Professor: DUI field tests designed to fail

ATLANTA,None — When police officers stop a suspected drunk driver, they usually ask the driver to take a field sobriety test, but Channel 2 Action News spoke to some critics who said the tests are designed to fail.

Georgia drivers are not legally required to take a field sobriety test. Channel 2 Action News investigative reporter Richard Belcher looked into whether or not the tests work to provide valid evidence of a person's ability to drive.

"You can tell within a few minutes of doing the three tests whether or not someone is impaired by alcohol and or drugs," said Corporal Michael Blute with the Gwinnett County Police DUI Task Force.

The tests are used by police agencies all over the country and often require subjects to walk putting one foot in front of another, or standing holding one foot off the ground or take a nistagmus test, where drivers are asked to follow an officer's finger with his or her eyes.

"I would never recommend anyone take a field sobriety test," said Dr. Spurgeon Cole a retired psychology professor at Clemson University.

Cole is an expert in the study of measurements and a skeptic about the value of field sobriety tests.

"It is designed to fail. It's designed to fail. There are no norms, there is no average score. We have no idea what the average person could do on the one leg with the heel to toe," said Cole.

Cole told Belcher he has been studying the validity of the test since the 1980s and is convinced they are neither reliable nor valid.

"If you use all of them, and do them right. You are only 26 percent better than chance, 74 percent as much error as you would be if you just randomly guessed," said Cole.

Cole told Belcher the National Highway Traffic Safety Administration, which developed the tests in the 1970s, conducted one study in which trained police officers viewed field sobriety tests then incorrectly identified 47 percent of the drivers as intoxicated.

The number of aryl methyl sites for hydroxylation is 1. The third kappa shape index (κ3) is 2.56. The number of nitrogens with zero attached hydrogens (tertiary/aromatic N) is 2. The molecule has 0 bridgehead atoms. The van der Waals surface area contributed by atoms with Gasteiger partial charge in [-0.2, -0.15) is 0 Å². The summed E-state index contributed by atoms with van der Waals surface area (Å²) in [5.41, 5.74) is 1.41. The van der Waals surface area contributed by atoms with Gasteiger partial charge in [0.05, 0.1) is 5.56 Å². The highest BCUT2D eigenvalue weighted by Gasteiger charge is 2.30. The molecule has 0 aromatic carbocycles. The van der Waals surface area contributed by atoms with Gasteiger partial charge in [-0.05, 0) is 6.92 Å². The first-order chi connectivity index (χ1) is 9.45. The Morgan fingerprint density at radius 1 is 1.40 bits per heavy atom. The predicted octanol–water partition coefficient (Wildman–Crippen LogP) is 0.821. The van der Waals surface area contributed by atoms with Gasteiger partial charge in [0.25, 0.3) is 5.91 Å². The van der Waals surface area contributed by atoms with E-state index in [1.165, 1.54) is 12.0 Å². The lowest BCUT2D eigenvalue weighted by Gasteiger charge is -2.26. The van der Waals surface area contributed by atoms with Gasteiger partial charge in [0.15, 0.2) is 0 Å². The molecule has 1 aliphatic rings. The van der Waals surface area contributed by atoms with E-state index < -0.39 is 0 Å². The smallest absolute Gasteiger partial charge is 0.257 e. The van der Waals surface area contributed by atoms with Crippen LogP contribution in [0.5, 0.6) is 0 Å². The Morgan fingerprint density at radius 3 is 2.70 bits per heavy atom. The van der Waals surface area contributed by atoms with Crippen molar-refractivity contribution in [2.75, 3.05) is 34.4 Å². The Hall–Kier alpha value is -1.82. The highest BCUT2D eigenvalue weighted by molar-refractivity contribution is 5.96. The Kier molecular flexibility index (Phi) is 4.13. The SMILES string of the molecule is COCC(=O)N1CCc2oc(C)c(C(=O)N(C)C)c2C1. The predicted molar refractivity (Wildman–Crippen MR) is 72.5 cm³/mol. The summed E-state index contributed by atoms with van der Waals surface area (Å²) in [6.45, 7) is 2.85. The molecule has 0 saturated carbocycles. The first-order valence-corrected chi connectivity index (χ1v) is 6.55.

Blute said he is certain the tests are accurate.


"All three tests, validation studies have been proven over 90 percent. If the three tests battery is done and interpreted correctly, then you make a correct arrest decision," said Blute.

"The best thing to do is politely say, 'No thank you. I don't want to try to do those,'" said lawyer William Bubba Head.

Head is one of the most accomplished DUI defense lawyers in the country. Head told Belcher drivers should not be tempted just because the field sobriety tests seem simple.

"People get out there and suddenly they find out the road has rocks, glass, pebbles. They got a tractor trailer going by at 70 miles per hour on the interstate and they can't believe they're standing out there," said Head.

Critics like Head and Cole contend that officers rarely employ the field tests to conclude that a driver is not impaired.

Larry Hanawalt of Mothers Against Drunk Drivers disputes that.

"Watching officers in the past at roadside sobriety checkpoints, people have done the field sobriety tests and the officers have thanked them and let them go on their way," said Hanawalt.

"I've probably stopped and done field sobriety evaluations probably more than 4,000 times in my career and have made less than 1,000 DUI arrests," said Blute.

The field sobriety test is not mandatory in Georgia, but a blood alcohol test is mandatory.

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